Not Long winded at all
I first got interested when I saw that you were using suaveolens.
I never saw it before I got some seeds as extra from SIGNA
Wow. but they did not last and died the same year they bloomed.
The purple variety that I got after the seedling bloomed has still not bloomed but as soon as it does it is getting pollen
The height of the bloom and the size of the flower did not bother me as much as the Leaves.
Somewhere in my head I thought with those genes the leaves would be smaller.
Still it is cool to see such crosses and what they produce
From: thomas silvers
Sent: May 3, 2010 2:54 PM
Subject: [iris-photos] Re: HYB: 'Astra Girl' X "PBF/RM"
That's a very diplomatic way to put it - I like that - "wonderfully strange" :0)
Often times I'm crossing things just to see what will happen if...
Most of my dabblings involve the various 24 chromosome diploid beardeds (species, MTBs and historics), but I do a little playing around with some of the other groups.
In this particular case, I actually had a plan, believe it or not. I was hoping to find a good mate for my diploid species-cross seedling "PBF/RM" (garden name) to try to correct its faults while keeping the qualities that I like in it. What I like most about "PBF/RM" are:
1) The foliage color traits - "PBF/RM" is from (KUPARI x ROSEMARY'S DREAM) X (KUPARI x suaveolens var. rubromarginata). It inherited both the purple based foliage of ROSEMARY'S DREAM and the red margins of rubromarginata. KUPARI also tends to intensify the _expression_ of these purple foliage traits. I hope to eventually breed all-purple foliage by outcrossing and inbreeding this line.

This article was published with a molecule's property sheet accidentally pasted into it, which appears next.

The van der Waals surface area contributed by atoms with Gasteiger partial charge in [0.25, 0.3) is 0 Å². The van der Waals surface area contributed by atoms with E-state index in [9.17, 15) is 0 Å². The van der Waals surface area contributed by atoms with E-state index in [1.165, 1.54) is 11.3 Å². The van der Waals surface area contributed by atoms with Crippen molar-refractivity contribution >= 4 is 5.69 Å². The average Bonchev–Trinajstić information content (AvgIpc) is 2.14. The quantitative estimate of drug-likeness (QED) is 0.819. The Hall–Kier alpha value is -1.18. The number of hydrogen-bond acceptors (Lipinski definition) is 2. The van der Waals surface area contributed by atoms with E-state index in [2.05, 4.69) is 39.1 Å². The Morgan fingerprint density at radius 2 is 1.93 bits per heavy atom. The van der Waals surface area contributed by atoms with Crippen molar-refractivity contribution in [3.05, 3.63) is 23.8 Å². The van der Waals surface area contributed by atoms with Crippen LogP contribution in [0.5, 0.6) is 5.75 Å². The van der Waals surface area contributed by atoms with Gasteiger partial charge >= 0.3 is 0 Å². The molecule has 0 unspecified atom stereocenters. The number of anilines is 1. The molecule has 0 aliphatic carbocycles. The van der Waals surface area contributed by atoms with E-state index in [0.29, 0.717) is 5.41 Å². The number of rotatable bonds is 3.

2) The strong, sweet, grapey fragrance - mostly coming from KUPARI. I can forgive a lot of faults if I can close my eyes and still enjoy.
3) The saturated, velvety dark-purple color with blue beards to top it off. It doesn't seem to be a common color scheme among the diploids.
Unfortunately, "PBF/RM" is NOT a finished product. It has these faults:
1) Low budcount and branching (from both KUPARI and suaveolens). The little bit of ROSEMARY'S DREAM in its ancestry couldn't make up for it.
2) The flowers are disproportionately large for the foliage (probably mostly coming from suaveolens).
3) The flower form isn't my ideal. The falls could use some more width and less tuck. (once again KUPARI and suaveolens are probably to blame here)
'Astra Girl' sounded like it might "fit the bill" to work toward correcting several of those faults (possibly contributing branching, budcount, proportion and/or fall-flare). I had been thinking that I'd be working toward a !
finished MTB, but now that I rethink it... I don't know why I expected these two shorties to make anything but more shorties. Actually this is one of the rare cases where I'm getting almost exactly what I would expect.
So you asked, "What made you decide to do these crosses?"
Well... I just think that there's so much potential for neat things in the diploid stuff and plenty of accomplished professionals have got the tetraploid Tall Beardeds (among others) covered. So, I think I can push the boundaries and have the most fun working with the diploids.
Every time I've come across a species bearded that hasn't really been used much (or at all) by hybridizers, it makes the gears in my head start turning.
Two that have lately been stubbornly resisting my attempts are Iris furcata and Iris perrieri.
One that pleasantly surprised me last year was Iris purpureobractea. Hopefully I'll have a few seedlings of this species in bloom in 2011.
Sorry about the long-winded reply.
By the way, I've been enjoying very much your arilbred postings. It's neat to see someone not only growing but breeding these neat irises in our area.
Thanks and best wishes, Tom
Tom you have
so many wonderfully strange crosses
perhaps not the results you wanted or I can even understand.
What made you decide to do these crosses?
AIS, ASI, FSKIS